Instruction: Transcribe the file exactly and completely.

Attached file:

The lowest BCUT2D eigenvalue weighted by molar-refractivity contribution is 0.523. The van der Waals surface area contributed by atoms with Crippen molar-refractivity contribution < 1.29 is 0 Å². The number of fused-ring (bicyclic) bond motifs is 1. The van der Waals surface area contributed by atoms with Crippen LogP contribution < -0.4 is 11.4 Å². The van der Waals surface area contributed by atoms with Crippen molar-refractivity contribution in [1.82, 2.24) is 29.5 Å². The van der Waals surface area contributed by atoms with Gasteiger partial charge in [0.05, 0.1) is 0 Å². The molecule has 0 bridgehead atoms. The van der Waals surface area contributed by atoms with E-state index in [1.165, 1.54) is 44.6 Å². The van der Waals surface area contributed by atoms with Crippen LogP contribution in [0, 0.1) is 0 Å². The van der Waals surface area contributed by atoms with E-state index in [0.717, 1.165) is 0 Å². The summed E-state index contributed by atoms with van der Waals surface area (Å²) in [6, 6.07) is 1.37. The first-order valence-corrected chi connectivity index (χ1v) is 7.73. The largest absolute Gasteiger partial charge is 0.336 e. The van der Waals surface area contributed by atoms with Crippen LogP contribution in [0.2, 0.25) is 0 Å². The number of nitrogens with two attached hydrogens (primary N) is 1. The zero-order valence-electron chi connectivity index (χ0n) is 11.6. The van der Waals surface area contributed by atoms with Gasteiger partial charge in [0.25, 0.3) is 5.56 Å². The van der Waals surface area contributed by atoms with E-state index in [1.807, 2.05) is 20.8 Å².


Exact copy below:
The lowest BCUT2D eigenvalue weighted by molar-refractivity contribution is 0.523. The van der Waals surface area contributed by atoms with Crippen molar-refractivity contribution < 1.29 is 0 Å². The number of fused-ring (bicyclic) bond motifs is 1. The van der Waals surface area contributed by atoms with Crippen LogP contribution < -0.4 is 11.4 Å². The van der Waals surface area contributed by atoms with Crippen molar-refractivity contribution in [1.82, 2.24) is 29.5 Å². The van der Waals surface area contributed by atoms with Gasteiger partial charge in [0.05, 0.1) is 0 Å². The molecule has 0 bridgehead atoms. The van der Waals surface area contributed by atoms with E-state index in [1.165, 1.54) is 44.6 Å². The van der Waals surface area contributed by atoms with Crippen LogP contribution in [0, 0.1) is 0 Å². The van der Waals surface area contributed by atoms with E-state index in [0.717, 1.165) is 0 Å². The summed E-state index contributed by atoms with van der Waals surface area (Å²) in [6, 6.07) is 1.37. The first-order valence-corrected chi connectivity index (χ1v) is 7.73. The largest absolute Gasteiger partial charge is 0.336 e. The van der Waals surface area contributed by atoms with Crippen LogP contribution in [0.2, 0.25) is 0 Å². The number of nitrogens with two attached hydrogens (primary N) is 1. The zero-order valence-electron chi connectivity index (χ0n) is 11.6. The van der Waals surface area contributed by atoms with Gasteiger partial charge in [0.25, 0.3) is 5.56 Å². The van der Waals surface area contributed by atoms with E-state index in [1.807, 2.05) is 20.8 Å².